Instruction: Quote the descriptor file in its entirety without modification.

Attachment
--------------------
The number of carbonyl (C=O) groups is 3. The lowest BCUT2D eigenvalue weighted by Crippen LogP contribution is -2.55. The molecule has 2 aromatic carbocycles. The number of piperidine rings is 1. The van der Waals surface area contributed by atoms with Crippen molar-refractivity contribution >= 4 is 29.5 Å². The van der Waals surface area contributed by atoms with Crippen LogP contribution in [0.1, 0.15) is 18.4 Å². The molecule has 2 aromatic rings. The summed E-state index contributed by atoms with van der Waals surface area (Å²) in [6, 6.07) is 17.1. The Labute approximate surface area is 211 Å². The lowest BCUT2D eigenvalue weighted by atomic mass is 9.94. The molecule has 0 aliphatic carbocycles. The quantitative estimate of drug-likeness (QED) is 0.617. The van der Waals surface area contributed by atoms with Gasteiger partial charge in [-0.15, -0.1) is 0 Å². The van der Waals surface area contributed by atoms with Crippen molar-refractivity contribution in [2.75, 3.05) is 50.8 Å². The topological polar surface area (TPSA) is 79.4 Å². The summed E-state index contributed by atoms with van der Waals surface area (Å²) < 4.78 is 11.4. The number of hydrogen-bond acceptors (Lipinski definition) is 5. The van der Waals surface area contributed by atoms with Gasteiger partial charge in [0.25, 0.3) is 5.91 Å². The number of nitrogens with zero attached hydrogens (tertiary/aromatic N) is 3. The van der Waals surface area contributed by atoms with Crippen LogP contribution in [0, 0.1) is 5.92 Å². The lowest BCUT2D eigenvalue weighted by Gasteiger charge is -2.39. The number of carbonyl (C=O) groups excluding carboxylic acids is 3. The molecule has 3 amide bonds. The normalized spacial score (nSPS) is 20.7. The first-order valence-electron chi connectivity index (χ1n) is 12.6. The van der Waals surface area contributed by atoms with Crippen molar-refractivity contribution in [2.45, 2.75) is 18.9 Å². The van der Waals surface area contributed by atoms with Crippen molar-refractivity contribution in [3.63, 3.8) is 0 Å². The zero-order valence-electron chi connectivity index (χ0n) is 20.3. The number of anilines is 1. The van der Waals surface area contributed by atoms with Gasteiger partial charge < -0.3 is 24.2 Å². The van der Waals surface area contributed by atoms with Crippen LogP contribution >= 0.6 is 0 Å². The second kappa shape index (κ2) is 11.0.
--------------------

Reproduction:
The number of carbonyl (C=O) groups is 3. The lowest BCUT2D eigenvalue weighted by Crippen LogP contribution is -2.55. The molecule has 2 aromatic carbocycles. The number of piperidine rings is 1. The van der Waals surface area contributed by atoms with Crippen molar-refractivity contribution >= 4 is 29.5 Å². The van der Waals surface area contributed by atoms with Crippen LogP contribution in [0.1, 0.15) is 18.4 Å². The molecule has 2 aromatic rings. The summed E-state index contributed by atoms with van der Waals surface area (Å²) in [6, 6.07) is 17.1. The Labute approximate surface area is 211 Å². The lowest BCUT2D eigenvalue weighted by atomic mass is 9.94. The molecule has 0 aliphatic carbocycles. The quantitative estimate of drug-likeness (QED) is 0.617. The van der Waals surface area contributed by atoms with Gasteiger partial charge in [-0.15, -0.1) is 0 Å². The van der Waals surface area contributed by atoms with Crippen molar-refractivity contribution in [2.75, 3.05) is 50.8 Å². The topological polar surface area (TPSA) is 79.4 Å². The summed E-state index contributed by atoms with van der Waals surface area (Å²) < 4.78 is 11.4. The number of hydrogen-bond acceptors (Lipinski definition) is 5. The van der Waals surface area contributed by atoms with Gasteiger partial charge in [0.25, 0.3) is 5.91 Å². The number of nitrogens with zero attached hydrogens (tertiary/aromatic N) is 3. The van der Waals surface area contributed by atoms with Crippen LogP contribution in [0, 0.1) is 5.92 Å². The lowest BCUT2D eigenvalue weighted by Gasteiger charge is -2.39. The number of carbonyl (C=O) groups excluding carboxylic acids is 3. The molecule has 3 amide bonds. The normalized spacial score (nSPS) is 20.7. The first-order valence-electron chi connectivity index (χ1n) is 12.6. The van der Waals surface area contributed by atoms with Crippen molar-refractivity contribution in [2.45, 2.75) is 18.9 Å². The van der Waals surface area contributed by atoms with Crippen molar-refractivity contribution in [3.63, 3.8) is 0 Å². The zero-order valence-electron chi connectivity index (χ0n) is 20.3. The number of anilines is 1. The van der Waals surface area contributed by atoms with Gasteiger partial charge < -0.3 is 24.2 Å². The van der Waals surface area contributed by atoms with Crippen LogP contribution >= 0.6 is 0 Å². The second kappa shape index (κ2) is 11.0.